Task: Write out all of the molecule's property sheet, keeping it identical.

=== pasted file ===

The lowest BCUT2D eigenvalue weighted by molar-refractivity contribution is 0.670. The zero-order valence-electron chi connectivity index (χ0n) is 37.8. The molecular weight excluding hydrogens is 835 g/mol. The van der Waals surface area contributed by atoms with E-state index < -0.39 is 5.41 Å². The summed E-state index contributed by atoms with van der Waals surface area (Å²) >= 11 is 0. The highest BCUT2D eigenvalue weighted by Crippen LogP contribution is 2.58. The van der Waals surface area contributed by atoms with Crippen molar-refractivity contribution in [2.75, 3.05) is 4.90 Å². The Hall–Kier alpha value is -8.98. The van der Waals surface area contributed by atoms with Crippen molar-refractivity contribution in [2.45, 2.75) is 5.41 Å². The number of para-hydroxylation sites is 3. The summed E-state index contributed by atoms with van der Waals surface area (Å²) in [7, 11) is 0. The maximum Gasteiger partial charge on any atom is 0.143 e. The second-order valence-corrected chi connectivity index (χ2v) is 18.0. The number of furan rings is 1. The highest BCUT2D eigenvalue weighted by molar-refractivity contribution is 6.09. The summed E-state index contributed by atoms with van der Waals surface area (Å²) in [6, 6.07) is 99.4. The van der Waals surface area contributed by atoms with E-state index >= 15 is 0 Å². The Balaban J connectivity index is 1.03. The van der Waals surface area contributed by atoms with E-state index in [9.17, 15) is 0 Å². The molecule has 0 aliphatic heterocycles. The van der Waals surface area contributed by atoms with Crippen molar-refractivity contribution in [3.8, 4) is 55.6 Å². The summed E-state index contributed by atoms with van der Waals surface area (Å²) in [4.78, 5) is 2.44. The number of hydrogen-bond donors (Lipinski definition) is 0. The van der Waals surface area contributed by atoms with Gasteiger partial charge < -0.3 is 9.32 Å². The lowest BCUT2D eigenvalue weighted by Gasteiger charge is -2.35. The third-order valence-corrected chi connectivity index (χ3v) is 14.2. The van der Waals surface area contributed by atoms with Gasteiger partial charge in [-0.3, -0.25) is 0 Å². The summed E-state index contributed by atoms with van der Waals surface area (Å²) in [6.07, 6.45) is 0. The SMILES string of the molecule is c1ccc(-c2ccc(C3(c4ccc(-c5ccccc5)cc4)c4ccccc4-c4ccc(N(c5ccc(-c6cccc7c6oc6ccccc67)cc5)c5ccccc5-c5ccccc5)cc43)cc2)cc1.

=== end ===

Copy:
The lowest BCUT2D eigenvalue weighted by molar-refractivity contribution is 0.670. The zero-order valence-electron chi connectivity index (χ0n) is 37.8. The molecular weight excluding hydrogens is 835 g/mol. The van der Waals surface area contributed by atoms with E-state index < -0.39 is 5.41 Å². The summed E-state index contributed by atoms with van der Waals surface area (Å²) >= 11 is 0. The highest BCUT2D eigenvalue weighted by Crippen LogP contribution is 2.58. The van der Waals surface area contributed by atoms with Crippen molar-refractivity contribution in [2.75, 3.05) is 4.90 Å². The Hall–Kier alpha value is -8.98. The van der Waals surface area contributed by atoms with Crippen molar-refractivity contribution in [2.45, 2.75) is 5.41 Å². The number of para-hydroxylation sites is 3. The summed E-state index contributed by atoms with van der Waals surface area (Å²) in [7, 11) is 0. The maximum Gasteiger partial charge on any atom is 0.143 e. The second-order valence-corrected chi connectivity index (χ2v) is 18.0. The number of furan rings is 1. The highest BCUT2D eigenvalue weighted by molar-refractivity contribution is 6.09. The summed E-state index contributed by atoms with van der Waals surface area (Å²) in [6, 6.07) is 99.4. The van der Waals surface area contributed by atoms with E-state index >= 15 is 0 Å². The Balaban J connectivity index is 1.03. The van der Waals surface area contributed by atoms with E-state index in [9.17, 15) is 0 Å². The molecule has 0 aliphatic heterocycles. The van der Waals surface area contributed by atoms with Crippen molar-refractivity contribution in [3.8, 4) is 55.6 Å². The summed E-state index contributed by atoms with van der Waals surface area (Å²) in [4.78, 5) is 2.44. The number of hydrogen-bond donors (Lipinski definition) is 0. The van der Waals surface area contributed by atoms with Gasteiger partial charge < -0.3 is 9.32 Å². The lowest BCUT2D eigenvalue weighted by Gasteiger charge is -2.35. The third-order valence-corrected chi connectivity index (χ3v) is 14.2. The van der Waals surface area contributed by atoms with Gasteiger partial charge in [-0.3, -0.25) is 0 Å². The summed E-state index contributed by atoms with van der Waals surface area (Å²) in [6.07, 6.45) is 0. The SMILES string of the molecule is c1ccc(-c2ccc(C3(c4ccc(-c5ccccc5)cc4)c4ccccc4-c4ccc(N(c5ccc(-c6cccc7c6oc6ccccc67)cc5)c5ccccc5-c5ccccc5)cc43)cc2)cc1.